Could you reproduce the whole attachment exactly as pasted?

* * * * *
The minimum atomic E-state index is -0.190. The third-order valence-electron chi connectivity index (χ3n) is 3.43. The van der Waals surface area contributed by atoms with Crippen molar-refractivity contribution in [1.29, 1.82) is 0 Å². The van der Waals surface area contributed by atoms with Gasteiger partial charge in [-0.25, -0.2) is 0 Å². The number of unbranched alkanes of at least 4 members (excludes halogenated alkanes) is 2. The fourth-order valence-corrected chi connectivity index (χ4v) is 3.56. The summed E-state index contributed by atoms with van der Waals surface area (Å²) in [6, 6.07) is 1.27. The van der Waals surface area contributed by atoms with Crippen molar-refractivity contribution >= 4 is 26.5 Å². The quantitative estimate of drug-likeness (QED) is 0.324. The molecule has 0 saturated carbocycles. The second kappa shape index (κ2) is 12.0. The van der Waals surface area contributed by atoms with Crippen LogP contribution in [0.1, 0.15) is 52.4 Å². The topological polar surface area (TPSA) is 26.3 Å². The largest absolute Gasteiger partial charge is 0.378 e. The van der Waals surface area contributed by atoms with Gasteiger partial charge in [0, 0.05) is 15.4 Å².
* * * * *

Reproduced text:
The minimum atomic E-state index is -0.190. The third-order valence-electron chi connectivity index (χ3n) is 3.43. The van der Waals surface area contributed by atoms with Crippen molar-refractivity contribution in [1.29, 1.82) is 0 Å². The van der Waals surface area contributed by atoms with Gasteiger partial charge in [-0.25, -0.2) is 0 Å². The number of unbranched alkanes of at least 4 members (excludes halogenated alkanes) is 2. The fourth-order valence-corrected chi connectivity index (χ4v) is 3.56. The summed E-state index contributed by atoms with van der Waals surface area (Å²) in [6, 6.07) is 1.27. The van der Waals surface area contributed by atoms with Crippen molar-refractivity contribution >= 4 is 26.5 Å². The quantitative estimate of drug-likeness (QED) is 0.324. The molecule has 0 saturated carbocycles. The second kappa shape index (κ2) is 12.0. The van der Waals surface area contributed by atoms with Crippen LogP contribution in [0.1, 0.15) is 52.4 Å². The topological polar surface area (TPSA) is 26.3 Å². The largest absolute Gasteiger partial charge is 0.378 e. The van der Waals surface area contributed by atoms with Gasteiger partial charge in [0, 0.05) is 15.4 Å².